Only fools and horses
If you’re thinking of setting up a new business venture as a side line, it’s vital to structure it carefully and in a tax effective manner.
The taxman will not be sympathetic if it all goes horribly wrong and this was highlighted in a recent tax case. So what was the case?
Well it involved Ewan McMorris - a doctor and horse racing enthusiast. He bought a half-share in a racehorse called Hermes for the princely sum of £8,000.
As part of the deal he agreed to meet half the costs of training, livery and racing. Things got off to a promising start initially, culminating in an unsolicited offer of £50,000.
This was rejected because the trainer was convinced Hermes had more (money earning) potential - a tie in with a luxury brand was even in the offing.
Unfortunately, Hermes’ achievements on the racetrack proved to be short-lived. Not only did his value plummet, he suffered the ignominy of being sold as a polo horse for the paltry sum of £1,000.
So why did the taxman get hot under the collar?
Well, Mr McMorris tried to recoup his costs by claiming tax relief for business losses on his tax return.
He described the trading activity as ‘Racehorse’ and this probably raised alarm bells with HMRC. As he was a hospital doctor (and not a jockey or stable owner), HMRC refused Mr McMorris’s claim. They argued it was a hobby and not a trade.
Losses from a trade are potentially tax deductible against other income, whereas losses from a hobby are not.
Mr McMorris was unhappy with the taxman’s stance and appealed against their decision.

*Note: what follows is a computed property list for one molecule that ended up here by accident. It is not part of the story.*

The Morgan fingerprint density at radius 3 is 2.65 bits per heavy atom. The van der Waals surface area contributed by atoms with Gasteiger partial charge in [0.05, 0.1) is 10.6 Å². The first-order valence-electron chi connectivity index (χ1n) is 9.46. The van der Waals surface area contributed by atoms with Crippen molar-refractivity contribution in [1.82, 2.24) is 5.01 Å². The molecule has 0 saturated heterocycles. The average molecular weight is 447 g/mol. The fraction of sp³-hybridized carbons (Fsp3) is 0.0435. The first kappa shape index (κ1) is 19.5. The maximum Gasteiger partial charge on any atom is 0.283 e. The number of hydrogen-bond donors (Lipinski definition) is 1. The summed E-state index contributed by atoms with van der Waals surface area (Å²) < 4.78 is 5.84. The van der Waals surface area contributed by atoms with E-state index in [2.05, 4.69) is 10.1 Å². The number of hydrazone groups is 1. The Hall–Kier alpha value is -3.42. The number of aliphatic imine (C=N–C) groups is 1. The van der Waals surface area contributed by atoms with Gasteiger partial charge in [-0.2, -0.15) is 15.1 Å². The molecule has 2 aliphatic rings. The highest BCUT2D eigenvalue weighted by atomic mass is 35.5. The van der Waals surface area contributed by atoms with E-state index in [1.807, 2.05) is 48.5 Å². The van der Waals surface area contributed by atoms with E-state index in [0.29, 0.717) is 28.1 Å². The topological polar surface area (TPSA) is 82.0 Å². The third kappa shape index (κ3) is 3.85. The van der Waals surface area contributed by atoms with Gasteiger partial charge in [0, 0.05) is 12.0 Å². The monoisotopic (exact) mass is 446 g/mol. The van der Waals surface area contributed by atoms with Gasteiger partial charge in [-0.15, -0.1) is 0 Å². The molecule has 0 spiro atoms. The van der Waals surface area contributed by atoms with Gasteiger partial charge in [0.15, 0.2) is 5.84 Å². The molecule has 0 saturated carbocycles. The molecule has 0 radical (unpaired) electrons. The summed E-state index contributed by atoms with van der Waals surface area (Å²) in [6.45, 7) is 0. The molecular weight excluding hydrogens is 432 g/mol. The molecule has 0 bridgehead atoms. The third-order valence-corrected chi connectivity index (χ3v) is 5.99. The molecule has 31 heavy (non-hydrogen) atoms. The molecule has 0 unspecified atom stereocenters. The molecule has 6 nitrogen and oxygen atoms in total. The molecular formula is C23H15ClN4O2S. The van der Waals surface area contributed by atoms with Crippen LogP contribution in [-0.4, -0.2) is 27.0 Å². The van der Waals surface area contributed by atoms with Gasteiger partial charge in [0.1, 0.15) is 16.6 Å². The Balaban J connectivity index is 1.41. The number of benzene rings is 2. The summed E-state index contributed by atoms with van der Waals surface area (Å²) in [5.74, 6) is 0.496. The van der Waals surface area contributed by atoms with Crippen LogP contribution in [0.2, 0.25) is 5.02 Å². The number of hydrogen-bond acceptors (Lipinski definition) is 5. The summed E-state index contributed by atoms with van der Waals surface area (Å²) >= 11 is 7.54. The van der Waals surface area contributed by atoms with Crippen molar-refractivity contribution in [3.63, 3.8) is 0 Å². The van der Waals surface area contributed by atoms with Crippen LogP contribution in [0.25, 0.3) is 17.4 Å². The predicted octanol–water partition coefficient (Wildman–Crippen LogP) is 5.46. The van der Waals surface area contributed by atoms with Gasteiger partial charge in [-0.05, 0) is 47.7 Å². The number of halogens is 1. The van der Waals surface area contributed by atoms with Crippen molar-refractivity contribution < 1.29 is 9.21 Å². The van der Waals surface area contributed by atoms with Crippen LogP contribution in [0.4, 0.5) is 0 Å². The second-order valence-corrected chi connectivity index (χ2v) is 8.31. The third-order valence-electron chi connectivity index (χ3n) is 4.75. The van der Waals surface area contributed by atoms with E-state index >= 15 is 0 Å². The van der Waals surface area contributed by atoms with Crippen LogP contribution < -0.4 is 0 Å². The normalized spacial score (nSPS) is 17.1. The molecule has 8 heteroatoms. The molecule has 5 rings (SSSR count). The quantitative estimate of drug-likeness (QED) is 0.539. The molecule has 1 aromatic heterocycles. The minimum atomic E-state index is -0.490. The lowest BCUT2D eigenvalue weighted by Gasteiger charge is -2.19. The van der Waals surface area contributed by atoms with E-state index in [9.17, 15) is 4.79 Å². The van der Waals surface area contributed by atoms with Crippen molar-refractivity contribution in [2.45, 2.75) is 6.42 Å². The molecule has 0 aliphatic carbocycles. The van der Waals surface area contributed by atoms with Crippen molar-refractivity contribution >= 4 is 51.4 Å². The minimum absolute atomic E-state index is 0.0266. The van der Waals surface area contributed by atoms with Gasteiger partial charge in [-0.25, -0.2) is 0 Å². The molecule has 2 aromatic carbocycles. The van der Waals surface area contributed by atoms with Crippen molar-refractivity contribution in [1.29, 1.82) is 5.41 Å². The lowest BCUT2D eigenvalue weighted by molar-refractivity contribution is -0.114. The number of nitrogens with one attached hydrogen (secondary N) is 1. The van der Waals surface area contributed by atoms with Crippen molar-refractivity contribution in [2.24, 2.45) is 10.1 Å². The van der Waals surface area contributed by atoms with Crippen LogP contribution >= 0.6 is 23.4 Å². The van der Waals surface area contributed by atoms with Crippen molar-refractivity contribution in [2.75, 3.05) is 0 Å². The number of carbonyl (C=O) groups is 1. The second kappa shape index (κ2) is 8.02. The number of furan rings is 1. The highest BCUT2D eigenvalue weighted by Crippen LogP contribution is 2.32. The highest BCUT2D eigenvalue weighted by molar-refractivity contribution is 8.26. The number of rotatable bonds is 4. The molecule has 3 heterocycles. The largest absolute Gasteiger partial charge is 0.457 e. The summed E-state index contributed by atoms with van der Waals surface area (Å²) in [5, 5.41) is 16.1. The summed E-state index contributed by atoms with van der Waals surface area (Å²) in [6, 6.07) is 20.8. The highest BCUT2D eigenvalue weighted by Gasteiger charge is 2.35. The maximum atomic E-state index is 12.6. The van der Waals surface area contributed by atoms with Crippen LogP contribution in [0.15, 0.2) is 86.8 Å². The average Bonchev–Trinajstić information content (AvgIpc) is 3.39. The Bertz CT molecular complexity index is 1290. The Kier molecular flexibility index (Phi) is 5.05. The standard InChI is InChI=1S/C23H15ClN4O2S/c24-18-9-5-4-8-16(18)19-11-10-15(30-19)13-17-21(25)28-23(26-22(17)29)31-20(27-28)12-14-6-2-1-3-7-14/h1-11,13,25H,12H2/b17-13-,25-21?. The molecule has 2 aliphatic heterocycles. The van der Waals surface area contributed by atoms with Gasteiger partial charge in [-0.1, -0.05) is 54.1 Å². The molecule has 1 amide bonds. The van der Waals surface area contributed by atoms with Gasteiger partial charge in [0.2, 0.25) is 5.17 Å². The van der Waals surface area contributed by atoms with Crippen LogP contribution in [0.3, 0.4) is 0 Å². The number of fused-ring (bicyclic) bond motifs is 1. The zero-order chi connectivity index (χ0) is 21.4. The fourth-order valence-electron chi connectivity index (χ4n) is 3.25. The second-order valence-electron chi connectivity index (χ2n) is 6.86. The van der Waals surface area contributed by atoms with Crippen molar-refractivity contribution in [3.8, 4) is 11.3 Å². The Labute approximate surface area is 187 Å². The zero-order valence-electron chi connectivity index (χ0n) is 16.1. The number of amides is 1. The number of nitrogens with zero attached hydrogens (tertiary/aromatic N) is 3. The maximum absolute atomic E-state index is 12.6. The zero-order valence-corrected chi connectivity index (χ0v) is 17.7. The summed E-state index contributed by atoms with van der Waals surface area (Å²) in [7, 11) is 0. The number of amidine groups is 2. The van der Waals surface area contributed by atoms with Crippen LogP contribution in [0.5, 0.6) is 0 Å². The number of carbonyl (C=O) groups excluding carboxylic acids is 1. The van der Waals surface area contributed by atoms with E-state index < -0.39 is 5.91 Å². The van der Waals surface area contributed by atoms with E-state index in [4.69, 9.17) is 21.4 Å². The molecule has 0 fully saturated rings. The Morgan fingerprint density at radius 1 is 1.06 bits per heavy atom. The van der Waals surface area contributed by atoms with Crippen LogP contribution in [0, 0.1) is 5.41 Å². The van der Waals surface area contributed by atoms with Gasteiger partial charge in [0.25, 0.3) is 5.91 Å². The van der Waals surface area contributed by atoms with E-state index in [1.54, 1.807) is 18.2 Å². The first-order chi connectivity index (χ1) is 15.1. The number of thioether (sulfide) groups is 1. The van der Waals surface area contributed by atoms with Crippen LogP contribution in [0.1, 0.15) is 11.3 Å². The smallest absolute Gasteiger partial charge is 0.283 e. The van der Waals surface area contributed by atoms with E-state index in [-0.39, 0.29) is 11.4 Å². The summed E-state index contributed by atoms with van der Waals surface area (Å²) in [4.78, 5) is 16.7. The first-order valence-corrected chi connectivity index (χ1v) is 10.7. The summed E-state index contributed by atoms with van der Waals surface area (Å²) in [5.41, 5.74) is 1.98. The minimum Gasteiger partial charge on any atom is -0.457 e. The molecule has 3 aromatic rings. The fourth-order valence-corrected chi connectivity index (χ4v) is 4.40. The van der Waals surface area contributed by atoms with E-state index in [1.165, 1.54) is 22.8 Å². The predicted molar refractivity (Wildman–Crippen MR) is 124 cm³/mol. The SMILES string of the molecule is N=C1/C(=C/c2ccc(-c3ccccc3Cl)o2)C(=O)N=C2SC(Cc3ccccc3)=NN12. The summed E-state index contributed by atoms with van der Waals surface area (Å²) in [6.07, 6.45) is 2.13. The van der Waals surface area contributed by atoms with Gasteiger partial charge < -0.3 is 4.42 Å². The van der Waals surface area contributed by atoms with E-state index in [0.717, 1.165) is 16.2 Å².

The taxman applies various tests (‘badges of trade’) to determine whether a business activity is taxed as a trade. The Tribunal therefore applied the ‘badges of trade’ to Mr McMorris’s activity and concluded that a number of factors counted against him.
What were those factors?
Well, the deal was a one-off transaction (numerous transactions point towards trading), no commercial lending had been entered into for the venture and everything appeared to have been arranged informally. There wasn’t even a proper long term business plan.
It also didn’t help that Mr McMorris, in the tribunal’s words, “clearly derived pleasure” from this activity. This simply underlined the fact that in the tribunal’s eyes, it was a hobby and not a proper trading venture.
Mr McMorris lost his appeal and presumably will be steering clear of racecourses in future.
Whilst we don’t think it’s a crime to enjoy your business, we do consider it’s necessary to have a formal structure in place. This could prove vital in securing any tax relief should your new business venture go pear-shaped.
Our advice? Don’t back the wrong horse. Contact our friendly tax adviser Richard on 01202 048696 or email@example.com.
And remember, these tips are not a replacement for professional advice tailored to your precise needs and circumstances.